JUNEAU — The state of Alaska will receive $50 million in federal coronavirus aid for fisheries, the U.S. Department of Commerce said Thursday.
While that amount ties with Washington for the most given to any individual state, it’s only half what state officials had expected. In 2018, Alaska landed 58% of the nation’s seafood by volume and 32% when measured by value. (Alaska waters are home to large stocks of pollock, the inexpensive fish used in fast-food sandwiches and fish sticks.)
With those facts in mind, the administration of Gov. Mike Dunleavy had expected Alaska would receive one-third of the $300 million set aside in the federal CARES Act for fisheries dealing with the coronavirus pandemic, going so far to request in advance that the Alaska Legislature’s budget and audit committee give it authority to accept $100 million in federal fisheries aid.
That authority has not yet been granted because of disputes over its legality.
If that money is approved, the Alaska Department of Fish and Game would be in charge of distributing it to commercial, subsistence and sport fishermen who have been affected by the pandemic.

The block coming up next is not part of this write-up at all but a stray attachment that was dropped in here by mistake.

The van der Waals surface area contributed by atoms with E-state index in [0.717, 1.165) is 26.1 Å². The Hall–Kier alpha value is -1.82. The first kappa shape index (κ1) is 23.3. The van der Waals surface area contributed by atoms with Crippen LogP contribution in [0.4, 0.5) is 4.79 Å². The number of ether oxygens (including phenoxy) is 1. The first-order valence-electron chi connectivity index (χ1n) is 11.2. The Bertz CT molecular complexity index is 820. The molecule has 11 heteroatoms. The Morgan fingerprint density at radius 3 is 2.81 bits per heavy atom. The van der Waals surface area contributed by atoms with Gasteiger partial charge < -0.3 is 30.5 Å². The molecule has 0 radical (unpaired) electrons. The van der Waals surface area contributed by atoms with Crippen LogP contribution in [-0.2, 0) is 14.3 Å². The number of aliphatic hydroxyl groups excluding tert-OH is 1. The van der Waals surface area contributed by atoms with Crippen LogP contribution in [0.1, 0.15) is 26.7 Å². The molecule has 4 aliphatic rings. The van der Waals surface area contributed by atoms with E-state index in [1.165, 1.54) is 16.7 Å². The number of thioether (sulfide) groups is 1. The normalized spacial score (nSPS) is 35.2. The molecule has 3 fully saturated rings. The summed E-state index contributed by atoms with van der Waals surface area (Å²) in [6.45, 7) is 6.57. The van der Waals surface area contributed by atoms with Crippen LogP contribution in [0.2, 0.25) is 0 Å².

Jeff Turner, the governor’s deputy communications director, said the administration was just notified and “is still in the process of reviewing the allocation.”
Alaska’s congressional delegation said in a written statement that another section of the bill allows federally registered tribes to share $1 million for subsistence fisheries.
“We’re pleased this crucial industry to our state is going receive necessary relief to help keep them afloat, and we will be focused on securing additional resources for fisheries in the next coronavirus bill,” the delegation said in a joint message.
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